Maulkin had a rough morning today, but I think a pretty good day overall. His first little upset was early this morning when we were walking to work. We take a shortcut through the park and past a nursery so we can avoid traffic along the busy roadways.* The walkway along the nursery is very narrow, so when we saw a woman with a young child and a baby in a carriage, I called Maulkin off the path and had him sit until they passed. I decided not to feed Maulkin because he’s usually amazing with children and incredibly tolerant. Unfortunately, while Maulkin was happy to just watch the kid bounce along and squeak about the doggy, he got upset when the kid’s mother started talking to him. Maulkin barked once without breaking his stay, and I was able to redirect him into a down easily and he maintained it quietly while the mother and kids passed. I don’t think he would have barked at all if I’d CCed him instead of just having him wait, but I didn’t consider how stressed he’d still be from our visit to the behaviourist yesterday. (He was really shaken up!)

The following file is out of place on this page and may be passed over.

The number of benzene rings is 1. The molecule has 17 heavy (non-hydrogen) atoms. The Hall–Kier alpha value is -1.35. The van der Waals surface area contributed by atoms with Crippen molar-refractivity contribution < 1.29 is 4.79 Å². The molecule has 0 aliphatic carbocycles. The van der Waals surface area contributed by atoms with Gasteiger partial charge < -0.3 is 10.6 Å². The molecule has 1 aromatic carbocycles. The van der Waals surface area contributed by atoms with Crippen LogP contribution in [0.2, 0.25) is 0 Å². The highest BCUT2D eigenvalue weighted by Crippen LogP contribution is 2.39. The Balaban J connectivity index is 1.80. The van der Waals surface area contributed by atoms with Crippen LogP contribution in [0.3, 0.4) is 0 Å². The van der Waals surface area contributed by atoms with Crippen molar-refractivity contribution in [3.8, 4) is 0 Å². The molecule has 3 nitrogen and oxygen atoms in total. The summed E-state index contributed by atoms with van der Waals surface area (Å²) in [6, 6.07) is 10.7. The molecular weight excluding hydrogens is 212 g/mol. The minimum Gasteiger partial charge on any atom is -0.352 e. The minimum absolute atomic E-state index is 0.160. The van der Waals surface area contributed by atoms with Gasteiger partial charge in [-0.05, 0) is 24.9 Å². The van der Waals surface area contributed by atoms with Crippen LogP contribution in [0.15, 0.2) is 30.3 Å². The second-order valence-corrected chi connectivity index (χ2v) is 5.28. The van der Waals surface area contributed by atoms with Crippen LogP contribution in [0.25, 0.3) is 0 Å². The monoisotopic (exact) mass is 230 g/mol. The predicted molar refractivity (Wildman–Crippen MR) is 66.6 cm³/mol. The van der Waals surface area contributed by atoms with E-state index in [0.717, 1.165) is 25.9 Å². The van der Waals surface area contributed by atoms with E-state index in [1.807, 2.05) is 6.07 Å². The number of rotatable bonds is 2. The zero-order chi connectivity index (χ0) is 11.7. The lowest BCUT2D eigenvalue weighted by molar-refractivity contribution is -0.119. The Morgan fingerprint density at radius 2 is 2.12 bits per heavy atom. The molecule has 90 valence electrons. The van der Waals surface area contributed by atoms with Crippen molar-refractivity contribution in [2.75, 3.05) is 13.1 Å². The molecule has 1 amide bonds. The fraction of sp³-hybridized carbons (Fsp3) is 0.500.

At work, he barked a bit when my co-worker and her dog came in, but he redirected fairly quickly and was able to train with me without greeting either of them. Later on, he also barked and rushed a dog and client who came into the waiting area when we weren’t expecting anyone. He needed more help getting away from them. My co-worker actually had to body block Maulkin from getting out the door to investigate the new person and dog, and I had to pull him probably a dozen feet away before he redirected and could move with me on his own. Not a great response for sure, but at least part of it was that I was so startled, too.